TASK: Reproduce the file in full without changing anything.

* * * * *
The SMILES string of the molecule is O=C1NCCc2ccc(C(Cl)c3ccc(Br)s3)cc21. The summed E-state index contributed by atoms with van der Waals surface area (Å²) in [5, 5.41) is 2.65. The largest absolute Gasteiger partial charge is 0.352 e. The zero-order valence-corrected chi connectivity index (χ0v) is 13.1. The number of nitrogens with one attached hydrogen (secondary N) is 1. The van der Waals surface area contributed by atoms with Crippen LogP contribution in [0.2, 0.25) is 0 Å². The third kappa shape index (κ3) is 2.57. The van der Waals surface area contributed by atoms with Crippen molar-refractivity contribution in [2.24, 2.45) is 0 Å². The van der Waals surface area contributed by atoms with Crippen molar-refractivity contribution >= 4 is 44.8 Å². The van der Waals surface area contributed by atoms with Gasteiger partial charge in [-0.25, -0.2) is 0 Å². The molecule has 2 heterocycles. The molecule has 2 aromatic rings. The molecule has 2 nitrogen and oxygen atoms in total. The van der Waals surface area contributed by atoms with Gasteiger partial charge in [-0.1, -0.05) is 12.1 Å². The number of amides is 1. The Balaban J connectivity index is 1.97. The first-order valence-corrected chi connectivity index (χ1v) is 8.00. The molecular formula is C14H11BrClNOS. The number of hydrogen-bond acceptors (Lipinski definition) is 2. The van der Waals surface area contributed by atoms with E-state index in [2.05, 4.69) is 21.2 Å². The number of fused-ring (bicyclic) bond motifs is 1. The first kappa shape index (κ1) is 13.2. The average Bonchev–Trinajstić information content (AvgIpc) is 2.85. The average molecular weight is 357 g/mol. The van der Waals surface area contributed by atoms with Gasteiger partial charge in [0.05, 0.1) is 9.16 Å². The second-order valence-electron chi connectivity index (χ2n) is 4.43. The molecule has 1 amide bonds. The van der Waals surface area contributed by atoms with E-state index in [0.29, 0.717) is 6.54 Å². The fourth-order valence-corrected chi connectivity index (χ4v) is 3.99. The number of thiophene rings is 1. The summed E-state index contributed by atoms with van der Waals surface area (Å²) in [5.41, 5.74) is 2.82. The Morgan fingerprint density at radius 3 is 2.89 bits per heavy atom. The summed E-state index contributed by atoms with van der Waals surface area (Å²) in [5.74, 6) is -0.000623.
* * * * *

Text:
The SMILES string of the molecule is O=C1NCCc2ccc(C(Cl)c3ccc(Br)s3)cc21. The summed E-state index contributed by atoms with van der Waals surface area (Å²) in [5, 5.41) is 2.65. The largest absolute Gasteiger partial charge is 0.352 e. The zero-order valence-corrected chi connectivity index (χ0v) is 13.1. The number of nitrogens with one attached hydrogen (secondary N) is 1. The van der Waals surface area contributed by atoms with Crippen LogP contribution in [0.2, 0.25) is 0 Å². The third kappa shape index (κ3) is 2.57. The van der Waals surface area contributed by atoms with Crippen molar-refractivity contribution in [2.24, 2.45) is 0 Å². The van der Waals surface area contributed by atoms with Crippen molar-refractivity contribution >= 4 is 44.8 Å². The van der Waals surface area contributed by atoms with Gasteiger partial charge in [-0.25, -0.2) is 0 Å². The molecule has 2 heterocycles. The molecule has 2 aromatic rings. The molecule has 2 nitrogen and oxygen atoms in total. The van der Waals surface area contributed by atoms with Gasteiger partial charge in [-0.1, -0.05) is 12.1 Å². The number of amides is 1. The Balaban J connectivity index is 1.97. The first-order valence-corrected chi connectivity index (χ1v) is 8.00. The molecular formula is C14H11BrClNOS. The number of hydrogen-bond acceptors (Lipinski definition) is 2. The van der Waals surface area contributed by atoms with E-state index in [2.05, 4.69) is 21.2 Å². The number of fused-ring (bicyclic) bond motifs is 1. The first kappa shape index (κ1) is 13.2. The average Bonchev–Trinajstić information content (AvgIpc) is 2.85. The average molecular weight is 357 g/mol. The van der Waals surface area contributed by atoms with Gasteiger partial charge in [0.05, 0.1) is 9.16 Å². The second-order valence-electron chi connectivity index (χ2n) is 4.43. The molecule has 1 amide bonds. The van der Waals surface area contributed by atoms with E-state index in [0.29, 0.717) is 6.54 Å². The fourth-order valence-corrected chi connectivity index (χ4v) is 3.99. The number of thiophene rings is 1. The summed E-state index contributed by atoms with van der Waals surface area (Å²) in [5.41, 5.74) is 2.82. The Morgan fingerprint density at radius 3 is 2.89 bits per heavy atom. The summed E-state index contributed by atoms with van der Waals surface area (Å²) in [5.74, 6) is -0.000623.